Nancy Carlisle, Senior Curator of Collections at Historic New England, has long studied the subject of kitchens in America.
“We have such an embedded sense of the kitchen as the ‘heart of the home,’” she says. “And yet, it’s not always true. Throughout the 19th century, the kitchen was behind a curtain, a functional workspace that was not acknowledged socially.
“We also know that horrible things happened and still happen in kitchens: often, that is where abuse takes place. During the 19th century, when women began to wear cotton instead of wool and linen, they were often victims of terrible burns. And yet, we are strongly nostalgic about kitchens and associate them with positive things.”
Carlisle believes that is because we associate kitchens with pleasant smells.
“The sense of smell is linked to the amygdala, the area of the brain that governs emotion. When we think of kitchens, we think of nice smells and that triggers an internal pleasure factor.”
Her theory is intriguing; it certainly points to the enormous role that smell plays in our sense of wellbeing.
“Scent goes directly to the emotional center of the brain and drives us,” says Lindsay Kandra, mental health expert at the telemedicine company Hims and Hers. “We know that realtors use good smells to create positive connotations when clients tour properties. On the other side, cancer survivors often find that the smell of a hospital creates anxiety.”
She suggests that scent is the important but invisible element that can be used in the home and office to reinforce positive practice.
“For example, I find the smell of mint to be energizing and to help me focus, so I use it to help me concentrate when working. If you are at home with lots of anxiety, use scent to help you relax. Lavender has been proven to have anti-anxiety effects. But first, make sure that you are not allergic.”
Few companies know more about the positive properties of scent than diptyque, the French company that, for 60 years, has been a market leader in the field of home fragrances. Yet, the company began in 1961 Paris as a home textiles and wallpaper retailer.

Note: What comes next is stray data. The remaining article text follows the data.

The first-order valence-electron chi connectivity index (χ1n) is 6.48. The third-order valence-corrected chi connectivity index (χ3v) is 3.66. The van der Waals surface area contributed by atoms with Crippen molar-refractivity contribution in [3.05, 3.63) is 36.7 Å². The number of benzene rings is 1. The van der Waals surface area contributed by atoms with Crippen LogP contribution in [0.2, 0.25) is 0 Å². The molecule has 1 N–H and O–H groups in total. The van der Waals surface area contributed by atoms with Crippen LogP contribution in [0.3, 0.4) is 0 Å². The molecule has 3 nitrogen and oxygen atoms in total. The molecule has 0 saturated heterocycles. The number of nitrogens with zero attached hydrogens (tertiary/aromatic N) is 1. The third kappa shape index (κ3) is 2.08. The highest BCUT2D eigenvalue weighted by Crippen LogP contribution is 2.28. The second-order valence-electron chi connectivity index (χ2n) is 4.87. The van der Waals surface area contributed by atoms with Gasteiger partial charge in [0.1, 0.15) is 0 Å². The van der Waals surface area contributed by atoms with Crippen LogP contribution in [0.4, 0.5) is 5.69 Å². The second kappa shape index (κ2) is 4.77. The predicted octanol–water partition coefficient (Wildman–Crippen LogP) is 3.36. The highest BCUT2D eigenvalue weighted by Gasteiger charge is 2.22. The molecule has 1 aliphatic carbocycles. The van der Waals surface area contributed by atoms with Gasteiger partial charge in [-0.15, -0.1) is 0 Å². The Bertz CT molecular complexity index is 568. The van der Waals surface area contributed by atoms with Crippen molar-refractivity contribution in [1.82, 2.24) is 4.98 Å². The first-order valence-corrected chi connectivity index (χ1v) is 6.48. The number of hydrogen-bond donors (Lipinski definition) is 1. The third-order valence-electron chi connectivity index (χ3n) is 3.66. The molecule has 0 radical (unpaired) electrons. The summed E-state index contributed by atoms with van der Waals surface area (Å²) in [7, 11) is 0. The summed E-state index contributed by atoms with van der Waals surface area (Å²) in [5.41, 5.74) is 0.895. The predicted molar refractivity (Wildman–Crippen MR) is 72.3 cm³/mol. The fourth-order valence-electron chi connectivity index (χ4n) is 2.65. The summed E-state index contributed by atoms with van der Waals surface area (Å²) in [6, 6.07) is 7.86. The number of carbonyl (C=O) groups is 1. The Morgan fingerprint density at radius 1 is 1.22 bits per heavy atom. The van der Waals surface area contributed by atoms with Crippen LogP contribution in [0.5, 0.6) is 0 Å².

“The store’s founders wanted to create a space that would be a cabinet of curiosities, with music playing, beautiful objects from around the world, and an atmosphere of mystery and luxury,” says Eduardo Valadez, diptyque Director of Marketing.
“In 1963 we launched the first scented candle and became one of the first brands to use scent to create ambiance. diptyque pioneered the idea of scenting the home, and today we create candles, diffusers, electric scent diffusers, room sprays and personal scents like eau de toilette.”
Preferences for scents vary by geography, season and personal history, he says.
“Scent is such a personal thing. It all has to do with past experience, because smell has a direct link to memory.”
Vanilla is the first scent we all recognize, he says, because it is in breast milk.
He stresses the importance of clean, best-quality ingredients. Lindsay Kandra agrees.
“Be concerned with the chemicals used in many candles; they will not be a good addition to the air in your home.”
She and Valadez also point to the fact that human are extremely sensitive to scents of all kinds, and to proceed with caution.
“Just think of how unpleasant it is to be in an elevator with someone who put on too much aftershave or cologne. Start small, introducing variety with care.”
In 2021, Valadez says, we want to feel comforted.
“We may be drawn towards fresh, clean citrus fragrances, or we may reach for perennial favorites, like Baies, which is a combination of black currant and Bulgarian rose.”
Lindsay Kandra agrees with Nancy Carlisle about kitchens.
“The smells of tea, coffee and cooking can be used to create positive associations and to create your own new memories,” she says.
But no matter what we learn about how our brains work, Carlisle believes that our positive kitchen associations will remain.
“It’s a deeply embedded fantasy.”
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